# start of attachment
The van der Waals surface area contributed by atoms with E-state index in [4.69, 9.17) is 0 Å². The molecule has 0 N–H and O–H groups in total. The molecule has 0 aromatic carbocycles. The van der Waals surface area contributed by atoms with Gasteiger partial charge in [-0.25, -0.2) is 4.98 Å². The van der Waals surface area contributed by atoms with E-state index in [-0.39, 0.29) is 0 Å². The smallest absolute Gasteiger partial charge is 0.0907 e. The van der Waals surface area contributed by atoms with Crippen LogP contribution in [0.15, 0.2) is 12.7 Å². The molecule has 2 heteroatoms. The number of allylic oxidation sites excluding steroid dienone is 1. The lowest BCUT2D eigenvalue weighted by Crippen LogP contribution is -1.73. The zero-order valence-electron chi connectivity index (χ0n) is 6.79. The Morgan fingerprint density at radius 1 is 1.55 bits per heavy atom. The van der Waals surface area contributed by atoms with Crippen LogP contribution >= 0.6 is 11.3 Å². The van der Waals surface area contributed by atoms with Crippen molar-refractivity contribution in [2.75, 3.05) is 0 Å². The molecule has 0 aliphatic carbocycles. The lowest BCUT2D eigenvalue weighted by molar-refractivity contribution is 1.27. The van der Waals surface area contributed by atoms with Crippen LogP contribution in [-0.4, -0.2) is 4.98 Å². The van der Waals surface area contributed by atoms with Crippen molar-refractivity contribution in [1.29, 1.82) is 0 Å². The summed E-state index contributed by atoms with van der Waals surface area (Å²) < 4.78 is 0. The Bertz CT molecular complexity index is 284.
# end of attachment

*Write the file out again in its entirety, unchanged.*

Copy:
The van der Waals surface area contributed by atoms with E-state index in [4.69, 9.17) is 0 Å². The molecule has 0 N–H and O–H groups in total. The molecule has 0 aromatic carbocycles. The van der Waals surface area contributed by atoms with Gasteiger partial charge in [-0.25, -0.2) is 4.98 Å². The van der Waals surface area contributed by atoms with E-state index in [-0.39, 0.29) is 0 Å². The smallest absolute Gasteiger partial charge is 0.0907 e. The van der Waals surface area contributed by atoms with Crippen LogP contribution in [0.15, 0.2) is 12.7 Å². The molecule has 2 heteroatoms. The number of allylic oxidation sites excluding steroid dienone is 1. The lowest BCUT2D eigenvalue weighted by Crippen LogP contribution is -1.73. The zero-order valence-electron chi connectivity index (χ0n) is 6.79. The Morgan fingerprint density at radius 1 is 1.55 bits per heavy atom. The van der Waals surface area contributed by atoms with Crippen LogP contribution >= 0.6 is 11.3 Å². The van der Waals surface area contributed by atoms with Crippen molar-refractivity contribution in [2.75, 3.05) is 0 Å². The molecule has 0 aliphatic carbocycles. The lowest BCUT2D eigenvalue weighted by molar-refractivity contribution is 1.27. The van der Waals surface area contributed by atoms with Crippen LogP contribution in [-0.4, -0.2) is 4.98 Å². The van der Waals surface area contributed by atoms with Crippen molar-refractivity contribution in [1.29, 1.82) is 0 Å². The summed E-state index contributed by atoms with van der Waals surface area (Å²) < 4.78 is 0. The Bertz CT molecular complexity index is 284.